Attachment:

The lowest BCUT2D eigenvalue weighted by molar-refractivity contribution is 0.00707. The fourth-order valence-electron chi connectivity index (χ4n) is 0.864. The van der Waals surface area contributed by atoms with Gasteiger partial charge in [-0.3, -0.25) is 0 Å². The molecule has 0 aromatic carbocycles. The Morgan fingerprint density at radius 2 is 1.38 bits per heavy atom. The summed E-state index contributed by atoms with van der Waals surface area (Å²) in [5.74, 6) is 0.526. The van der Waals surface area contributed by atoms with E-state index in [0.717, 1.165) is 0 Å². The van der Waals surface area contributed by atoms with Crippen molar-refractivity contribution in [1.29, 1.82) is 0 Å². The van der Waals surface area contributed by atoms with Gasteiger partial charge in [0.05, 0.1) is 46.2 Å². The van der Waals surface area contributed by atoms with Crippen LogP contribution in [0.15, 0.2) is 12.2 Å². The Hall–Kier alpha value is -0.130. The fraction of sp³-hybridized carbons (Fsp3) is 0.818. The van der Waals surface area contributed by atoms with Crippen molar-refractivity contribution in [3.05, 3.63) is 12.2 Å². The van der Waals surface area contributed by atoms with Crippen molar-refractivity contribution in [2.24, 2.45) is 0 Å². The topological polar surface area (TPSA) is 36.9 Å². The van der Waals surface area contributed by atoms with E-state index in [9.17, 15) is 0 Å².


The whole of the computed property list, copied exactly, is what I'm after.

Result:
The lowest BCUT2D eigenvalue weighted by molar-refractivity contribution is 0.00707. The fourth-order valence-electron chi connectivity index (χ4n) is 0.864. The van der Waals surface area contributed by atoms with Gasteiger partial charge in [-0.3, -0.25) is 0 Å². The molecule has 0 aromatic carbocycles. The Morgan fingerprint density at radius 2 is 1.38 bits per heavy atom. The summed E-state index contributed by atoms with van der Waals surface area (Å²) in [5.74, 6) is 0.526. The van der Waals surface area contributed by atoms with E-state index in [0.717, 1.165) is 0 Å². The van der Waals surface area contributed by atoms with Crippen molar-refractivity contribution in [1.29, 1.82) is 0 Å². The van der Waals surface area contributed by atoms with Gasteiger partial charge in [0.05, 0.1) is 46.2 Å². The van der Waals surface area contributed by atoms with Crippen LogP contribution in [0.15, 0.2) is 12.2 Å². The Hall–Kier alpha value is -0.130. The fraction of sp³-hybridized carbons (Fsp3) is 0.818. The van der Waals surface area contributed by atoms with Crippen molar-refractivity contribution in [3.05, 3.63) is 12.2 Å². The van der Waals surface area contributed by atoms with Crippen molar-refractivity contribution in [2.24, 2.45) is 0 Å². The topological polar surface area (TPSA) is 36.9 Å². The van der Waals surface area contributed by atoms with E-state index in [9.17, 15) is 0 Å².